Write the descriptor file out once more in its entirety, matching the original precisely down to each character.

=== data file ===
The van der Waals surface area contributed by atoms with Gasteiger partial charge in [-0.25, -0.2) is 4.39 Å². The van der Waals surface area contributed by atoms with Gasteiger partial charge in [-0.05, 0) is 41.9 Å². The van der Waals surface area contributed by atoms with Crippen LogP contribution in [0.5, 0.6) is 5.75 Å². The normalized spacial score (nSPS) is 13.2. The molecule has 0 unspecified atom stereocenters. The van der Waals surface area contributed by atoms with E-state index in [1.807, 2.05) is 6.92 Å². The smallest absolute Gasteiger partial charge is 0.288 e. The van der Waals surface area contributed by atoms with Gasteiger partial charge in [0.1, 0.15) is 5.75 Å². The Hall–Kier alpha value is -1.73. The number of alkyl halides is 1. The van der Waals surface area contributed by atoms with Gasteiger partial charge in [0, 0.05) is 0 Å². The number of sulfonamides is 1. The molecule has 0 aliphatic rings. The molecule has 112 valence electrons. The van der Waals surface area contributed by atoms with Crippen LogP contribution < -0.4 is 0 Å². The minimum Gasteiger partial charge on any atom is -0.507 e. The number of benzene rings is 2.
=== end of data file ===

The van der Waals surface area contributed by atoms with Gasteiger partial charge in [-0.25, -0.2) is 4.39 Å². The van der Waals surface area contributed by atoms with Gasteiger partial charge in [-0.05, 0) is 41.9 Å². The van der Waals surface area contributed by atoms with Crippen LogP contribution in [0.5, 0.6) is 5.75 Å². The normalized spacial score (nSPS) is 13.2. The molecule has 0 unspecified atom stereocenters. The van der Waals surface area contributed by atoms with E-state index in [1.807, 2.05) is 6.92 Å². The smallest absolute Gasteiger partial charge is 0.288 e. The van der Waals surface area contributed by atoms with Gasteiger partial charge in [0.1, 0.15) is 5.75 Å². The Hall–Kier alpha value is -1.73. The number of alkyl halides is 1. The van der Waals surface area contributed by atoms with Gasteiger partial charge in [0, 0.05) is 0 Å². The number of sulfonamides is 1. The molecule has 0 aliphatic rings. The molecule has 112 valence electrons. The van der Waals surface area contributed by atoms with Crippen LogP contribution < -0.4 is 0 Å². The minimum Gasteiger partial charge on any atom is -0.507 e. The number of benzene rings is 2.